QUARRY ON: Monroe wishes a spectral entity would just unfollow her in Mitchell's inventive horror flick.
More than any other genre, horror films suffer from hype depreciation. If too many people tell you It Follows will scare the crap out of you, it won't. So, instead, I'll simply describe this second feature from David Robert Mitchell as an arty drama that might happen to creep up stealthily behind you and haunt your dreams.
The premise itself is as simple as a dream (and was based on one, the writer-director has said). A girl named Jay (Maika Monroe) has sex with a guy (Jake Weary) who seems like boyfriend material but isn't. Afterward, he informs her that he's just passed her a particularly brutal form of STD. From now on, something will follow Jay. It can take any human form, including those of her loved ones. It's zombie-slow, but it's not stupid. And if it catches her, she's in trouble.
The monster has a few more rules, which we learn as the film progresses and Jay finds that her survival may depend on making some unsavory choices. But It Follows isn't primarily about outwitting an inhuman supernatural force — like, say, the Final Destination franchise. Nor is it an elaborate anti-teen-sex metaphor.
Rather, the film is about the sensation that makes you glance obsessively over your shoulder — or, as a viewer, scan every wide shot for twitches of movement in the distance. While Rich Vreeland's dissonant score keeps us unnerved, Mitchell uses his camera to train us to interrogate every space, every crowd. At one point, that camera rotates 360, and though the image loses focus, we may still think we spot the follower. Manipulating space and point of view, the filmmaker reawakens the primal sensation of not occupying the top of the food chain. The predatory follower can symbolize whatever you want it to; the important thing is that it has the persistence of death.
Mitchell made his debut with The Myth of the American Sleepover, an acclaimed ensemble coming-of-age drama frequently compared to Dazed and Confused. That film prefigures It Follows in every way but the scares: Both are set in suburban Detroit in an undefined era, both feature naturalistic performances from non-glammed-up young people, and both showcase adolescent moodiness and obsession with water (watch for the pivotal swimming-pool scenes).
Like the characters in Myth, Jay and her friends — who team up to protect her — clearly have lives beyond this plot, and they bear only a vestigial resemblance to teen-flick stock roles like Hot Girl and Nerd. Viewed as a fright flick, It Follows benefits from ditching the studio slickness of modern horror in favor of Myth's indie roughness. Viewed as an indie film about the loss of innocence, it benefits from injecting that genre's aimlessness with a heavy dose of plot — and terror.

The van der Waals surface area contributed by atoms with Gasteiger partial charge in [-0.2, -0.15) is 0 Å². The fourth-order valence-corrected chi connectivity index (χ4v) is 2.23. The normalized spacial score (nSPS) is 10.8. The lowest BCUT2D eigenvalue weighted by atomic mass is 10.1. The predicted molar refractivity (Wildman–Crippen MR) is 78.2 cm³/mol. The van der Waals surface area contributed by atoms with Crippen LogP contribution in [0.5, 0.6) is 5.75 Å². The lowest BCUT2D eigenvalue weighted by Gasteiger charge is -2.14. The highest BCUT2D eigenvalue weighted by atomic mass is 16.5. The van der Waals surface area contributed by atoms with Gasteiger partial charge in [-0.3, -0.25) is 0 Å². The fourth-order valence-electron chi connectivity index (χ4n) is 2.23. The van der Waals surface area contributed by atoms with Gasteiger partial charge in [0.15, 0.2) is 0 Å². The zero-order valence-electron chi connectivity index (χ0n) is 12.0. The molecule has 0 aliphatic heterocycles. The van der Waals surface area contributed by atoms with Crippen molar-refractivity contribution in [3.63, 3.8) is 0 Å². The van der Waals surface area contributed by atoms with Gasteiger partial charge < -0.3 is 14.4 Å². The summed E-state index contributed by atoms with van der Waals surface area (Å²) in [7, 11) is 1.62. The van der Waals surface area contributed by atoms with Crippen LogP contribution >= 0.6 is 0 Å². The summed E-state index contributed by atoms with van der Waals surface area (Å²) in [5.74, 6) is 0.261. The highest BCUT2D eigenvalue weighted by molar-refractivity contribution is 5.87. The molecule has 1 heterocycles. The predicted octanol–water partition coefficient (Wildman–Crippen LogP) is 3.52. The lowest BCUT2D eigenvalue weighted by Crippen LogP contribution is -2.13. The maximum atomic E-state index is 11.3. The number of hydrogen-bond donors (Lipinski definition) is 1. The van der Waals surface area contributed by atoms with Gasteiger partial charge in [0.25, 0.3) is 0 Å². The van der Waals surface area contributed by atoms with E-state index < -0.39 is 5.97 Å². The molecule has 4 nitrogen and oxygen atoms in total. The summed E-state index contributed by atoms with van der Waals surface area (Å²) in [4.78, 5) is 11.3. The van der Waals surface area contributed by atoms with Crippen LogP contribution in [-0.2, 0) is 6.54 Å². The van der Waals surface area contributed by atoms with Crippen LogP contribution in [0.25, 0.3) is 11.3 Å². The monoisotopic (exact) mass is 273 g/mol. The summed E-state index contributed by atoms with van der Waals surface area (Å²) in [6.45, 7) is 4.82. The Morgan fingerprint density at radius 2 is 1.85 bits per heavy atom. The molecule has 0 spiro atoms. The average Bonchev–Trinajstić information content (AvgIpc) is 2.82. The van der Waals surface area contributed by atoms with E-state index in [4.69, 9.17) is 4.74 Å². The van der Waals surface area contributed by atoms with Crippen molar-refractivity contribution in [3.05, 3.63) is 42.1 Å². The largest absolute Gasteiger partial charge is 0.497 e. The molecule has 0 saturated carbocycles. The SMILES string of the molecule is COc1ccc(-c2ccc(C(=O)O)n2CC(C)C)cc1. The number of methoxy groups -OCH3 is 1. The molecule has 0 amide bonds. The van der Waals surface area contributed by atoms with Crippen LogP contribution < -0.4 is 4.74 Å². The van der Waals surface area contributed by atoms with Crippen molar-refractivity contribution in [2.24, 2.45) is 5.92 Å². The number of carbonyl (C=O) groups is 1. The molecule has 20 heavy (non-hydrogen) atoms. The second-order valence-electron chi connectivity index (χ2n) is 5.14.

In short, the perfect viewer for It Follows is one who wants to see the unsettling things that happen when genres and their expectations collide. Hard-core horror fans may find the film too slow and too lacking in escalating violence, similar to The Blair Witch Project. By contrast, moviegoers who avoid horror for the gore, or who simply prefer the existential variety of terror to the visceral, may stay more attentive.
People often ask me why I like horror movies, a preference that apparently requires more explanation than, say, a fondness for movies about uptight young women with too many bridesmaid's dresses. All I can say is that, if my darkest fears are going to follow me through life anyway, I'd rather get a good look at them. It Follows captures the hyper-vigilance appropriate to the demon-haunted world where our lizard brains still live — and asks whether any evasion of our fears can be more than a postponement.
Director: David Robert Mitchell Writer: David Robert Mitchell Producer: Rebecca Green, Laura D. Smith, Mitchell, David Kaplan and Erik Rommesmo Cast: Maika Monroe, Keir Gilchrist, Daniel Zovatto, Jake Weary and Olivia Luccardi
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Margot Harrison is the Associate Editor at Seven Days; she coordinates literary and film coverage. In 2005, she won the John D. Donoghue award for arts criticism from the Vermont Press Association.